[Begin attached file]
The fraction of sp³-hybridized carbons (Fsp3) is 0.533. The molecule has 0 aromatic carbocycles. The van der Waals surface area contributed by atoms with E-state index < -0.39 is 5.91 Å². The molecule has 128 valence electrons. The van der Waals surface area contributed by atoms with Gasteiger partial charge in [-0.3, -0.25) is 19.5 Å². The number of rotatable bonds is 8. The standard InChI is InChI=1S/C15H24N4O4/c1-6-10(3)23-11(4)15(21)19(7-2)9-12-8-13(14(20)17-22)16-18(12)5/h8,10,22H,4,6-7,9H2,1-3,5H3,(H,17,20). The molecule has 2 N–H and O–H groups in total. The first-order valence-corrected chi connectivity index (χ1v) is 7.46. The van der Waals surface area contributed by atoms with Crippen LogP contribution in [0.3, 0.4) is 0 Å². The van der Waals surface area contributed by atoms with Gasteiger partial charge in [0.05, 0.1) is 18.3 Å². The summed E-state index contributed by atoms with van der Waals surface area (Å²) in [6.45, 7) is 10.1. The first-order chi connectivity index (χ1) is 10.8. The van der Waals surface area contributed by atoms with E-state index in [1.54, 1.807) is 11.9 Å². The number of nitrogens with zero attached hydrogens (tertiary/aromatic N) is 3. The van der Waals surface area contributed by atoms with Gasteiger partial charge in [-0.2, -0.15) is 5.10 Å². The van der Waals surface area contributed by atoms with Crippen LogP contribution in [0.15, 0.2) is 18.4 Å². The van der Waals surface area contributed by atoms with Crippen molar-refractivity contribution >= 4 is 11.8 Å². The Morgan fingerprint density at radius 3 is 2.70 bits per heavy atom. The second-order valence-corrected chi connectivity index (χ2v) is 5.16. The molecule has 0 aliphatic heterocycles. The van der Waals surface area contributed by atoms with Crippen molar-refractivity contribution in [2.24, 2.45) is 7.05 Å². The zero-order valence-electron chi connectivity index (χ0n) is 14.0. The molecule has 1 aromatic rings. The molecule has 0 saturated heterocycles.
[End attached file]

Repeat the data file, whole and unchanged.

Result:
The fraction of sp³-hybridized carbons (Fsp3) is 0.533. The molecule has 0 aromatic carbocycles. The van der Waals surface area contributed by atoms with E-state index < -0.39 is 5.91 Å². The molecule has 128 valence electrons. The van der Waals surface area contributed by atoms with Gasteiger partial charge in [-0.3, -0.25) is 19.5 Å². The number of rotatable bonds is 8. The standard InChI is InChI=1S/C15H24N4O4/c1-6-10(3)23-11(4)15(21)19(7-2)9-12-8-13(14(20)17-22)16-18(12)5/h8,10,22H,4,6-7,9H2,1-3,5H3,(H,17,20). The molecule has 2 N–H and O–H groups in total. The first-order valence-corrected chi connectivity index (χ1v) is 7.46. The van der Waals surface area contributed by atoms with Crippen LogP contribution in [0.3, 0.4) is 0 Å². The van der Waals surface area contributed by atoms with Gasteiger partial charge in [0.05, 0.1) is 18.3 Å². The summed E-state index contributed by atoms with van der Waals surface area (Å²) in [6.45, 7) is 10.1. The first-order chi connectivity index (χ1) is 10.8. The van der Waals surface area contributed by atoms with E-state index in [1.54, 1.807) is 11.9 Å². The number of nitrogens with zero attached hydrogens (tertiary/aromatic N) is 3. The van der Waals surface area contributed by atoms with Gasteiger partial charge in [-0.2, -0.15) is 5.10 Å². The van der Waals surface area contributed by atoms with Crippen LogP contribution in [0.15, 0.2) is 18.4 Å². The van der Waals surface area contributed by atoms with Crippen molar-refractivity contribution >= 4 is 11.8 Å². The Morgan fingerprint density at radius 3 is 2.70 bits per heavy atom. The second-order valence-corrected chi connectivity index (χ2v) is 5.16. The molecule has 0 aliphatic heterocycles. The van der Waals surface area contributed by atoms with Crippen molar-refractivity contribution in [2.24, 2.45) is 7.05 Å². The zero-order valence-electron chi connectivity index (χ0n) is 14.0. The molecule has 1 aromatic rings. The molecule has 0 saturated heterocycles.